The Road to Understanding

A good few years ago I cut my teeth in training working for a brilliant trainer who had a simple mantra:

“When training people, just help them to understand.”

He then drew a road on a piece of paper.  There was a big billboard down the end of the road with the word “understanding” written on it.

He continued:

“Imagine you’re walking down this road with the group of people you are training. You hold their hands, and lead them to down this road to the “understanding” billboard.

From time to time, a few people will drop off.  They’ll lose focus, get bored, start thinking about other stuff.”

“An inept trainer will plough on towards the billboard and leave the others by the roadside. A good trainer will stop for a moment, grab those who have dropped off, and continue as a group.”

“Sure, it slows down the training a little, but you can’t afford to let people drop off, because everyone deserves the complete journey to understanding.  And if you’re good enough, you’ll challenge the rest of the group to help the others as well.”

It really resonated with me, and to this day I keep it in mind when training people.

More than training

I think it’s a handy analogy for more than just training. It’s the best way to think about presenting or communicating an idea, or selling something.

Because we are close to our subject, and know what we are talking about, it’s easy to assume that others do too.


So we take shortcuts. We shorten 10 steps down to 3 steps. To use the road analogy, over time we work out shortcuts to make it towards the understanding billboard a lot quicker.  But in doing so might be be guilty of losing understanding in those around us?

The best trainers, salespeople or presenters have worked out that that the best way to achieving mutual consensus, buy-in and results, is to help people understand.

Forget everything else. Just help them to understand.

Easy to say, but how do you go about it?

Here’s a few tips:

1. Present things in different ways

It’s a well known fact that people comprehend meaning in different ways. It helps to present messages in ways that will appeal to different people.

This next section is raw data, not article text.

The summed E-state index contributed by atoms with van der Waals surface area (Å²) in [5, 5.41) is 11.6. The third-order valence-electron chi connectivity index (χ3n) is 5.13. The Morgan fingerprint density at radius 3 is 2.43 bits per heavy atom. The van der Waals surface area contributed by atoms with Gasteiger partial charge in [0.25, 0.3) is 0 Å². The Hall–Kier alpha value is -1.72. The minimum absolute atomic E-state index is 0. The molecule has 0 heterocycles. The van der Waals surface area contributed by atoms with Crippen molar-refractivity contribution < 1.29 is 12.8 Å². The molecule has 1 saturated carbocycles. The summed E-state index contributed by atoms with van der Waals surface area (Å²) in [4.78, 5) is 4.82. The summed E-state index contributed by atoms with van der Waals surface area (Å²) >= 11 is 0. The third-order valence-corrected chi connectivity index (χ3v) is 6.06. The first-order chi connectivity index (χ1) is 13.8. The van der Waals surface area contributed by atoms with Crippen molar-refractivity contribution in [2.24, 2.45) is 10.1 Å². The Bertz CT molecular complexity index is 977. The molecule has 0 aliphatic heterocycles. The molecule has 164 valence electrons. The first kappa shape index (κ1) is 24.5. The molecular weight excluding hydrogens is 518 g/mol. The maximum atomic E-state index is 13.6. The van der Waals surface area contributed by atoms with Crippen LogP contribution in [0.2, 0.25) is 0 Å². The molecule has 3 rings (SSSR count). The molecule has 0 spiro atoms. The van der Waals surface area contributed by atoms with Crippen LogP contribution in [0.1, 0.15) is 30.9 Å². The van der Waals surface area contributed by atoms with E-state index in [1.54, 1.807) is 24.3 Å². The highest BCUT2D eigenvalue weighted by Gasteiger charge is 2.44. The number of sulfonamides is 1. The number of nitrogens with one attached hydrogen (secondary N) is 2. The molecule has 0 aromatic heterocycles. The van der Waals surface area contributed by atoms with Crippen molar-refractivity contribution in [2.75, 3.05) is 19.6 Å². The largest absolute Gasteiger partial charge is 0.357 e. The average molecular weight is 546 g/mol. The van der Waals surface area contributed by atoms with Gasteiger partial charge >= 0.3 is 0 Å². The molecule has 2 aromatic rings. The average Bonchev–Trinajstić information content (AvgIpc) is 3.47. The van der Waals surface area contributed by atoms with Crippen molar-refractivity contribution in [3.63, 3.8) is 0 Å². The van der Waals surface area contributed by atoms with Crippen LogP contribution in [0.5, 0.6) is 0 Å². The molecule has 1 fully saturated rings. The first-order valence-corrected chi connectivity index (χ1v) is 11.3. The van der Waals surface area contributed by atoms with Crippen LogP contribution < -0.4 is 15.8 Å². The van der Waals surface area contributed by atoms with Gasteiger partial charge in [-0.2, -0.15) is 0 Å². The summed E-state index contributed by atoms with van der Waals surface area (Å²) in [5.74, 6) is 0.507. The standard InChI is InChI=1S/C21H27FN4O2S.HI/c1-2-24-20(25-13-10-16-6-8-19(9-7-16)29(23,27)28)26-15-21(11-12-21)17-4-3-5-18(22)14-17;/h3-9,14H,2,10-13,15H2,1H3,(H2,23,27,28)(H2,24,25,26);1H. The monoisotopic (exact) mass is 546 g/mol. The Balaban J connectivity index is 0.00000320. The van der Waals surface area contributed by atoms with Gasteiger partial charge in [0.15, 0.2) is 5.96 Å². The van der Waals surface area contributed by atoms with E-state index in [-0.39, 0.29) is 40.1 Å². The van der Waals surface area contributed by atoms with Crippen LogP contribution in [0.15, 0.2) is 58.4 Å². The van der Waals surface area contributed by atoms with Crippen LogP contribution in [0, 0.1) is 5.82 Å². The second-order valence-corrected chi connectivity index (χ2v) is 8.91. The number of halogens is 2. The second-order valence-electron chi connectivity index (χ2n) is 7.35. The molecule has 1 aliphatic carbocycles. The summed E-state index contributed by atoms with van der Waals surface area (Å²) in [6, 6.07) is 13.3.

“I hear and I forget, I see and I remember, I do and I understand”.  Sun Tzu

Too much talking and not enough showing  and you’ve potentially lost half of your group.

Mix up the ways you talk.  Vary your speech.  Demonstrate using some audience members.  Mix up PPT with boards, or flipcharts, or other visual aids.

2. Use examples, analogies and scenarios

Examples bring things to life. You can never use too many to help aid understanding. Done well, you can see the understanding grow in the room.

Analogies are strong ways of creating understanding as well. Comparing a concept to something common to us all – the weather, childhood experiences, sport – give a base level of understanding that help people relate.

Scenarios are also strong. Put people in the moment by asking them to “imagine” something. Talk to them directly, by using the word “you”. The road to understanding at the beginning of this article is an example of the “imagine” scenario.

3. Check-point frequently

Despite your best efforts, it’s handy to checkpoint with the audience at regular intervals. A simple way to do this is to say “Does that make sense?”. This form of indirect involvement helps to keep people on track. Of course it also gives them the ability to ask a question if they need to.

Ensure you avoid saying “Do you understand?”. This puts the blame onto the group, rather than you. Potentially this can be a bit demeaning.

Another way of check-pointing would be to say “Any questions, comments, or feedback?”, or “How are we up to this point? Everyone ok?”.

The point is:  Understanding is the king of communication.  There’s other ways to aid understanding, and you probably have a few of your own.

If so, let me know and I’ll publish them.

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